Controversial pamphlets, both British and American. Sermons, orations and other material printed to influence public opinion during the conflict. Political pamphlets reflecting on the progress and results of the Revolution. British and American state papers and the important sets of diplomatic documents printed during the period complement the pamphlet collection.

An overview of the different religion approach during the colonial age in the early america

Extensive local and family history materials - for instance, a practically complete set of the publications of historical societies and colonial governments - contribute to the rich tapestry of potential sources from which to approach the Revolutionary Era.

The Ayer and Ruggles collections add to the wealth of material for the study of this era. For more information on these special collections please see their descriptions.

Here, the Library has nearly every text and more than two-thirds of the recorded editions. As for other areas of American history, the Newberry holds extensive genealogical materials - for instance, a sizable collection of New England genealogies and local histories - that contribute to the rich tapestry of potential sources from which to approach the Early Republic.

The Ayer and Ruggles collections have rare and unique sources that inform our understanding of the expansion of the young nation:In the early American colonies, the south and the north developed into two distinctly different colonies.

Although their origins were both from Europe, their customs and living habits became so different that it would play a major role in America s history.

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During the Age of Exploration, both the Spanish and the French How did the First Great Awakening affect attitudes toward religion in the colonies during the early s? The First Continental Congress was a meeting of twelve of the thirteen colonies called in response to the Intolerable Acts.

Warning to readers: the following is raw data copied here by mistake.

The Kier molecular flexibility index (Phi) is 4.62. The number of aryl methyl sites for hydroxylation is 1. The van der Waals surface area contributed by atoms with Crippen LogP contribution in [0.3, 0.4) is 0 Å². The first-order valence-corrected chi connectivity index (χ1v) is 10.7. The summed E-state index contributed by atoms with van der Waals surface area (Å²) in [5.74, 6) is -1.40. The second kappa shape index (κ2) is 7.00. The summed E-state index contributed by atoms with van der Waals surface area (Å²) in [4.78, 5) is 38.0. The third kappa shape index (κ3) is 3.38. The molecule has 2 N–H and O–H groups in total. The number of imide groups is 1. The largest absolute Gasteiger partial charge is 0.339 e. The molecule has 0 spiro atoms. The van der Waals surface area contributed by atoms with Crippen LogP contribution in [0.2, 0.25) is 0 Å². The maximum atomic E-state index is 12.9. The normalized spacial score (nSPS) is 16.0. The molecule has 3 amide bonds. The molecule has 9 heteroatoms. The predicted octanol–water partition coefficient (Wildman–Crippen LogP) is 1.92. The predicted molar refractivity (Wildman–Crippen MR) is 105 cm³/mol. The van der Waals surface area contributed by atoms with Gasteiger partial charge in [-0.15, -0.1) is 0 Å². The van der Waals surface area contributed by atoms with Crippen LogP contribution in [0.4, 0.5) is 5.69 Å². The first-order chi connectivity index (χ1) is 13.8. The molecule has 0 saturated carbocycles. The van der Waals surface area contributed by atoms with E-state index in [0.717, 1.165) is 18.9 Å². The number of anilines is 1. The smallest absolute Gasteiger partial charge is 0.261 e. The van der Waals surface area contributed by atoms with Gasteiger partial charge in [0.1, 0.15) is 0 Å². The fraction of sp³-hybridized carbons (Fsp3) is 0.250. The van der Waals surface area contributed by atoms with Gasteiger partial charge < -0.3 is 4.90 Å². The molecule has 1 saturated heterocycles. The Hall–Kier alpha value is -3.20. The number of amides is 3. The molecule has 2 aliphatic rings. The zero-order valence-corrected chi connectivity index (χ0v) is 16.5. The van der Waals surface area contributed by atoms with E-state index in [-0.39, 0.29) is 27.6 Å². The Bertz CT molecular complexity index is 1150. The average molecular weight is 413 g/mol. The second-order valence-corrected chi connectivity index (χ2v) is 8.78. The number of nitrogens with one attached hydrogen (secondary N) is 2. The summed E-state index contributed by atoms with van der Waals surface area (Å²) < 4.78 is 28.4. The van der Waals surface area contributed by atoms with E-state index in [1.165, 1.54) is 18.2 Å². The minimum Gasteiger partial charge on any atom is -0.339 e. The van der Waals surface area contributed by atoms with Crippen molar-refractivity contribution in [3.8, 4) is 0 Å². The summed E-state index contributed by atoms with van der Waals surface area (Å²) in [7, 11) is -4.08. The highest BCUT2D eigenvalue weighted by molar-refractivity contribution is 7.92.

From the foundation of the colonies beginning with the founding of Jamestown until the beginning of the Revolutionary War, different regions of the eastern coast had different characteristics.

Once established, the thirteen British colonies could be divided into three . Religion in Colonial America: Trends, Regulations, and Beliefs Democracy & Civic Engagement To understand how America's current balance among national law, local community practice, and individual freedom of belief evolved, it's helpful to understand some of the common experiences and patterns around religion in colonial culture in .

American History – Colonial Period, Revolutionary Era, and Early Republic. The United States: At One View, are essential sources on the history of the French colonies in North America.

Spanish Colonies: that contribute to the rich tapestry of potential sources from which to approach the Early Republic. The Ayer and Ruggles.

American History – Colonial Period, Revolutionary Era, and Early Republic | Newberry